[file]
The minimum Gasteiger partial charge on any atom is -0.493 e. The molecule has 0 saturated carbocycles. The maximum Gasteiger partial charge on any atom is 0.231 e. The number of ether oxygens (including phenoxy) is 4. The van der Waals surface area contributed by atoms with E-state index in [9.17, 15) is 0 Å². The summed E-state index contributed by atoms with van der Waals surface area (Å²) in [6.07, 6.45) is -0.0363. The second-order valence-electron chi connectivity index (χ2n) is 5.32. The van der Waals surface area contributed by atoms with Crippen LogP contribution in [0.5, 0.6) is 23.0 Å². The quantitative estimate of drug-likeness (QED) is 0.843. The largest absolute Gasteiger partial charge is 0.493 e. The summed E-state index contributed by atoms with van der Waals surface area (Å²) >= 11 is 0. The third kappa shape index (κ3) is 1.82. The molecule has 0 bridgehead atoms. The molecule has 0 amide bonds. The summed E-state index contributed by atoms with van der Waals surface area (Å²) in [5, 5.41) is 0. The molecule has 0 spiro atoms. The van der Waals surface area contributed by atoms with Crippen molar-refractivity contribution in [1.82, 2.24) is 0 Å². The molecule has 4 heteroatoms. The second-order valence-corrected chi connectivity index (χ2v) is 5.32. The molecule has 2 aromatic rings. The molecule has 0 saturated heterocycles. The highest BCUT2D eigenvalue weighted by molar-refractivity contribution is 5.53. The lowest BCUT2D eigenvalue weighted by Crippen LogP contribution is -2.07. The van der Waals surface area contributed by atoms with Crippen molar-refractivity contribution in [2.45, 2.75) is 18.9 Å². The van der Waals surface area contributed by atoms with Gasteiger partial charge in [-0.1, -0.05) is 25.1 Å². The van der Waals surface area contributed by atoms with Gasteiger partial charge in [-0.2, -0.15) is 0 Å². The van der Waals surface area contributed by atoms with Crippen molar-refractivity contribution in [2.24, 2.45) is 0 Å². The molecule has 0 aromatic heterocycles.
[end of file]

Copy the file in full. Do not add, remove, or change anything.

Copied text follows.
The minimum Gasteiger partial charge on any atom is -0.493 e. The molecule has 0 saturated carbocycles. The maximum Gasteiger partial charge on any atom is 0.231 e. The number of ether oxygens (including phenoxy) is 4. The van der Waals surface area contributed by atoms with E-state index in [9.17, 15) is 0 Å². The summed E-state index contributed by atoms with van der Waals surface area (Å²) in [6.07, 6.45) is -0.0363. The second-order valence-electron chi connectivity index (χ2n) is 5.32. The van der Waals surface area contributed by atoms with Crippen LogP contribution in [0.5, 0.6) is 23.0 Å². The quantitative estimate of drug-likeness (QED) is 0.843. The largest absolute Gasteiger partial charge is 0.493 e. The summed E-state index contributed by atoms with van der Waals surface area (Å²) >= 11 is 0. The third kappa shape index (κ3) is 1.82. The molecule has 0 bridgehead atoms. The molecule has 0 amide bonds. The summed E-state index contributed by atoms with van der Waals surface area (Å²) in [5, 5.41) is 0. The molecule has 0 spiro atoms. The van der Waals surface area contributed by atoms with Crippen molar-refractivity contribution in [1.82, 2.24) is 0 Å². The molecule has 4 heteroatoms. The second-order valence-corrected chi connectivity index (χ2v) is 5.32. The molecule has 2 aromatic rings. The molecule has 0 saturated heterocycles. The highest BCUT2D eigenvalue weighted by molar-refractivity contribution is 5.53. The lowest BCUT2D eigenvalue weighted by Crippen LogP contribution is -2.07. The van der Waals surface area contributed by atoms with Crippen molar-refractivity contribution in [2.45, 2.75) is 18.9 Å². The van der Waals surface area contributed by atoms with Gasteiger partial charge in [-0.1, -0.05) is 25.1 Å². The van der Waals surface area contributed by atoms with Gasteiger partial charge in [-0.2, -0.15) is 0 Å². The van der Waals surface area contributed by atoms with Crippen molar-refractivity contribution in [2.24, 2.45) is 0 Å². The molecule has 0 aromatic heterocycles.